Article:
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U.S. Business Delegation Visits Cambodia

This Feb. 9, 2016, photo shows an ice covered ConocoPhillips sign at the Colville-Delta 5, or as it's more commonly known, CD5, drilling site on Alaska's North Slope.

The group was led by William G. Lafferrandre, vice president of Asia Pacific with ConocoPhillips and included members of the U.S.-Asean Business Council.

A business delegation representing major U.S. companies visited Cambodia last week for two days of discussions where they met with Prime Minister Hun Sen and other senior government officials to discuss the challenges and opportunities of investing in the country.

The group was led by William G. Lafferrandre, vice president of Asia Pacific with ConocoPhillips and included members of the U.S.-Asean Business Council.

Lafferandre said during a meeting at the Peace Palace in Phnom Penh that included representatives of Coca Cola, Ford, General Electric, Herbalife, Procter & Gamble, RMA and Visa, that U.S. investors were committed to expanding investment in all sectors of Cambodia’s economy.

Lina Lim, a Coca-Cola spokesperson, said the businesses could raise concerns over the investment climate with the government.

“We can raise to the government what are our needs and how the government can help to attract investors from abroad to open business in these sectors.”

Lim added that more could be done to stimulate local suppliers.

“We still lack local suppliers. To solve this problem, it requires us, other private sector actors and the government to meet and discuss what resources are short and who in Cambodia can work on that area.”

The Coca-Cola Company employs 900 people in Cambodia, almost all of whom are Cambodians.

Data from the Council for the Development of Cambodia shows there was about $22.3 billion of private investment in Cambodia between 2011 and 2015.

Forty-five percent of that investment went into infrastructure development while about 35 percent went into industry.

Nay Chhiv Chhun, general manager of Herbalife Cambodia, said Cambodia had great potential to attract more foreign investment.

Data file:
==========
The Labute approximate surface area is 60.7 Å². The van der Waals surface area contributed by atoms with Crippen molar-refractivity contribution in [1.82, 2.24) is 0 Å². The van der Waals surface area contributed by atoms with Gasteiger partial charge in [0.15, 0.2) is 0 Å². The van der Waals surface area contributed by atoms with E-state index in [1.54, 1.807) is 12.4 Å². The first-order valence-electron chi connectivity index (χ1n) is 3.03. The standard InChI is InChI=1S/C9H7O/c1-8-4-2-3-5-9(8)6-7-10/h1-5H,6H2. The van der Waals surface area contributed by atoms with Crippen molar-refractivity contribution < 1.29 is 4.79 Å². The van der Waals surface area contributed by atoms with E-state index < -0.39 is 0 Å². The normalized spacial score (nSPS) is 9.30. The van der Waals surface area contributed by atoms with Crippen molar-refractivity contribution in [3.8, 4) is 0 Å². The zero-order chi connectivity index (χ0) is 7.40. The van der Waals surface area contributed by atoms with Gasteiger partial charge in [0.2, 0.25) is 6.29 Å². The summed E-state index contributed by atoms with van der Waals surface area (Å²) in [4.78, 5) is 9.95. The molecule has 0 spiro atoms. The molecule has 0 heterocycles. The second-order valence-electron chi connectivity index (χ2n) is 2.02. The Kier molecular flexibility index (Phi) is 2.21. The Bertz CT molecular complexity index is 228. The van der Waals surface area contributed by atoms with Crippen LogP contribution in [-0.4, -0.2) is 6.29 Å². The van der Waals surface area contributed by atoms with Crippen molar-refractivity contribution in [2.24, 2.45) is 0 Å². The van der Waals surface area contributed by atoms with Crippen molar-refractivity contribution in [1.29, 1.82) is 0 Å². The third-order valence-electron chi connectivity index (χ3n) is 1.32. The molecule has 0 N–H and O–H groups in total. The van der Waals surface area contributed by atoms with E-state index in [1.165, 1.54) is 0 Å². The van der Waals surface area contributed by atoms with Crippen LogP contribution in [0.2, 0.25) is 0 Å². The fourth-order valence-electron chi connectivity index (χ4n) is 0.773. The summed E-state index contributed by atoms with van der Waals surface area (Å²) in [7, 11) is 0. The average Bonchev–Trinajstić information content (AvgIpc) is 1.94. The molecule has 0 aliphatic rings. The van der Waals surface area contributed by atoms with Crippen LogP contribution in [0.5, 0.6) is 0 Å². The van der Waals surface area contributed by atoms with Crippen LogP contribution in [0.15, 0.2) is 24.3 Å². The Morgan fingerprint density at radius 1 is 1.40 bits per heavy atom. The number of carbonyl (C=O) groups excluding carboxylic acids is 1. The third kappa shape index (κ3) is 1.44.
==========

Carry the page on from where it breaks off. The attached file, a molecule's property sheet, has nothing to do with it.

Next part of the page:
“It takes a while to establish infrastructure and build the right team of employees and, in our case, independent members.”

The Asian Development Bank estimates that the country will continue to grow at about 7 percent in 2016.

“Each Asean country is at a different level of development. Cambodia is our eighth market in the Asean region, but one where we see growth and a good demand for our quality nutrition products.”

Seng Voeung, general manager of Ford Cambodia, said he had briefed the council members about how changing competition was creating new challenges.

“We talked about the limitation of imports of thrift cars by limiting its year or set tax because in Asean countries, they don’t let thrift cars be imported. We also came across several problems of tax raises by the government recently.”

Despite the tax hikes, he said Ford Cambodia was seeing higher growth rates compared to other subsidiaries in the region.

The U.S. Business Mission 2016 seeks to strengthen ties between the government of Cambodia and private U.S. companies operating in Cambodia through increasing private sector engagement during policy making processes and understanding the challenges and opportunities facing Cambodia following the formation of the Asean Economic Community.

It also seeks to support the government of Cambodia to realize better governance and transparency while building effort in the fields of human resource development, corporate social responsibility, the training of small- and medium-sized enterprises, youth leadership and cultural exchange programs.